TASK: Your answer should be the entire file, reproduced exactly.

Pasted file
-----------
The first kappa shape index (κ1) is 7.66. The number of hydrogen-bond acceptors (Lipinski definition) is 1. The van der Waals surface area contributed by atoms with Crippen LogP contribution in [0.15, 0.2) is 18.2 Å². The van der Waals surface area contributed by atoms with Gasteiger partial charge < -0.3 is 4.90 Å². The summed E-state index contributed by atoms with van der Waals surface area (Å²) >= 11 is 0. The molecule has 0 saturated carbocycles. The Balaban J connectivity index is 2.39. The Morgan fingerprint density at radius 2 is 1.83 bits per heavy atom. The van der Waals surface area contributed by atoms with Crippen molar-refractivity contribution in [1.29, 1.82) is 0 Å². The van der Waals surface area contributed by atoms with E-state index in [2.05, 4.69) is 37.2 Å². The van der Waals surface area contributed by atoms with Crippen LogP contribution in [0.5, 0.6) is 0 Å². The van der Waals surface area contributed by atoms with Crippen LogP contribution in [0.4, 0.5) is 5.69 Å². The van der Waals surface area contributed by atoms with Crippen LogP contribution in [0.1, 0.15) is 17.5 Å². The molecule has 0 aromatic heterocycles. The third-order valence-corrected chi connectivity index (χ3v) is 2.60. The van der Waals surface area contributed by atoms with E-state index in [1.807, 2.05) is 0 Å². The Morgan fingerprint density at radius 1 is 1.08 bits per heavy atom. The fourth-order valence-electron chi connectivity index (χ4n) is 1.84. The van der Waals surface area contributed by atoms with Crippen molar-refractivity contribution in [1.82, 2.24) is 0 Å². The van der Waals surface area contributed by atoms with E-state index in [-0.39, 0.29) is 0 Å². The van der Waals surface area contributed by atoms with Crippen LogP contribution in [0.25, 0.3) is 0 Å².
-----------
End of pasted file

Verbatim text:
The first kappa shape index (κ1) is 7.66. The number of hydrogen-bond acceptors (Lipinski definition) is 1. The van der Waals surface area contributed by atoms with Crippen LogP contribution in [0.15, 0.2) is 18.2 Å². The van der Waals surface area contributed by atoms with Gasteiger partial charge < -0.3 is 4.90 Å². The summed E-state index contributed by atoms with van der Waals surface area (Å²) >= 11 is 0. The molecule has 0 saturated carbocycles. The Balaban J connectivity index is 2.39. The Morgan fingerprint density at radius 2 is 1.83 bits per heavy atom. The van der Waals surface area contributed by atoms with Crippen molar-refractivity contribution in [1.29, 1.82) is 0 Å². The van der Waals surface area contributed by atoms with E-state index in [2.05, 4.69) is 37.2 Å². The van der Waals surface area contributed by atoms with Crippen LogP contribution in [0.5, 0.6) is 0 Å². The van der Waals surface area contributed by atoms with Crippen LogP contribution in [0.4, 0.5) is 5.69 Å². The van der Waals surface area contributed by atoms with Crippen LogP contribution in [0.1, 0.15) is 17.5 Å². The molecule has 0 aromatic heterocycles. The third-order valence-corrected chi connectivity index (χ3v) is 2.60. The van der Waals surface area contributed by atoms with E-state index in [1.807, 2.05) is 0 Å². The Morgan fingerprint density at radius 1 is 1.08 bits per heavy atom. The fourth-order valence-electron chi connectivity index (χ4n) is 1.84. The van der Waals surface area contributed by atoms with Crippen molar-refractivity contribution in [1.82, 2.24) is 0 Å². The van der Waals surface area contributed by atoms with E-state index in [-0.39, 0.29) is 0 Å². The van der Waals surface area contributed by atoms with Crippen LogP contribution in [0.25, 0.3) is 0 Å².